They just don’t come any odder than producer/writer Abe Polsky’s The Baby, which will be getting a Blu-ray push from Arrow Video this coming Sept. 25 — domestic sales and distribution expertise courtesy of MVD Entertainment Group.
Abe Polsky wrote the original script sometime in the late 60s and optioned it off to the production team of Bobby Roberts and Hal Landers, who were responsible for such films as Monte Walsh, The Hot Rock and Death Wish in the early 1970s. At some point the legendary William Castle was attached to the film, but then everyone fell out of love with the project and it got “shelved.”
Polsky, who had, in the meantime, worked on scripts for writer/director Martin B. Cohen’s Rebel Rousers and director Jerry Jameson’s Brute Corps, saw that The Baby wasn’t going to happen, so he did the only sensible thing and bought it back with the idea of producing it himself.
By the spring of 1973 it was ready for releases with Ted Post as the director (busy year for him … The Harrad Experiment and Magnum Force) with a cast that featured Ruth Roman and Anjanette Comer, plus Marianna Hill (who had worked with Ted Post on High Plains Drifter) and Susanne Zenor as the “sisters” Germaine and Alba … and, of course, David Mooney as the title character.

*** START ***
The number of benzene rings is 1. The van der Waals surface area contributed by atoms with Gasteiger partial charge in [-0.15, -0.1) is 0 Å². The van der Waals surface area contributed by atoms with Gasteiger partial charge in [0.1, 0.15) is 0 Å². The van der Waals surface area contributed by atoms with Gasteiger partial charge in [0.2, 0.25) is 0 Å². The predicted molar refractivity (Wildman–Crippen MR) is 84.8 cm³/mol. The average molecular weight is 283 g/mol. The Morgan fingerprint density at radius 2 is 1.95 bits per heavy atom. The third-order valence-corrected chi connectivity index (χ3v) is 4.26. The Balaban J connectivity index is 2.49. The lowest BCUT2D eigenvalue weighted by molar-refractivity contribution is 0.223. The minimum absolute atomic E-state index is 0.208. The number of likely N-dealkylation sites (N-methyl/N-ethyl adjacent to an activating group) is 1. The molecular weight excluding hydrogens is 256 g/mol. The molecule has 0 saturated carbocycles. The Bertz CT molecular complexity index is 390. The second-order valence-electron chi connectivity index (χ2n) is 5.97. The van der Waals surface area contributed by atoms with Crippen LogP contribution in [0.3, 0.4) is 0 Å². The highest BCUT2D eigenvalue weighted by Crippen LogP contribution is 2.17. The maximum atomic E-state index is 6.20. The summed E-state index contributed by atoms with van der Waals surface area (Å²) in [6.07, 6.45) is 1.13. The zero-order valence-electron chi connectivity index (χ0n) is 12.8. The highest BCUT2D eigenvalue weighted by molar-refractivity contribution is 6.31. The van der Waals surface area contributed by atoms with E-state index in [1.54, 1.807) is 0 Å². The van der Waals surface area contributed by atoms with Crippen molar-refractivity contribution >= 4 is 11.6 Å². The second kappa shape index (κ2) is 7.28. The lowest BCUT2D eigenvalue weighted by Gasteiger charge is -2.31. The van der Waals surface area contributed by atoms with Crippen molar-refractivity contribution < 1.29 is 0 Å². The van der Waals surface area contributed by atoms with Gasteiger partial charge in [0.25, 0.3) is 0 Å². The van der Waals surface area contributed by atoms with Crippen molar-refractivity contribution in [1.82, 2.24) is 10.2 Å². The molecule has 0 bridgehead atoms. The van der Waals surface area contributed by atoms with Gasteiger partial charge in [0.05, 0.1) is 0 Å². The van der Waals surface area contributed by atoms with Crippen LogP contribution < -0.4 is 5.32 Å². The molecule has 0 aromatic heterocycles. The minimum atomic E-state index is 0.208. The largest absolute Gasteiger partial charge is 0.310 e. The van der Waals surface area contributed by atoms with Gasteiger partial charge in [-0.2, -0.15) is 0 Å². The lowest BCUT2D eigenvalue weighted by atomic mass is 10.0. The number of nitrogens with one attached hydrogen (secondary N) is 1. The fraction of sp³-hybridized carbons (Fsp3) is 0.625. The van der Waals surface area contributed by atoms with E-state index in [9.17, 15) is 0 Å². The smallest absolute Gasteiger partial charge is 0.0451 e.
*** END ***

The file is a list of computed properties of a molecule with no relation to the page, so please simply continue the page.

What makes the film particularly creepy is that mom (Ruth Roman) and her two daughters have turned the other sibling (Baby) into a man-child, or better yet, a man-baby, complete with diapers and crib! It all has something to do with collecting welfare for his maintenance, etc., etc. … any attempts by him to assert himself are met with beatings, taunts and the old standby, an electrified cattle prod.
The creepier part — complete with a terrific third act payoff — is the arrival of the social worker, Ann Gentry (Anjanette Comer), who suspects that Baby is being abused. A backstory story has her living alone with her mother, Judith (Beatrice Manley), having lost her husband to some unspecified “accident.”
There are hints that something else is going on, but Polsky’s script keeps you focused on the mom and the daughters, so that Ann’s real motives come as a brilliant twist. Swimming, anyone?
Bonus nuggets include commentary from MovieMaker Magazine’s Travis Crawford, a new retrospective titled “Down Will Come Baby” hosted by professor Rebekah McKendry (USC School of Cinematic Arts) and two vintage audio interviews — one featuring Ted Post and the other David Mooney.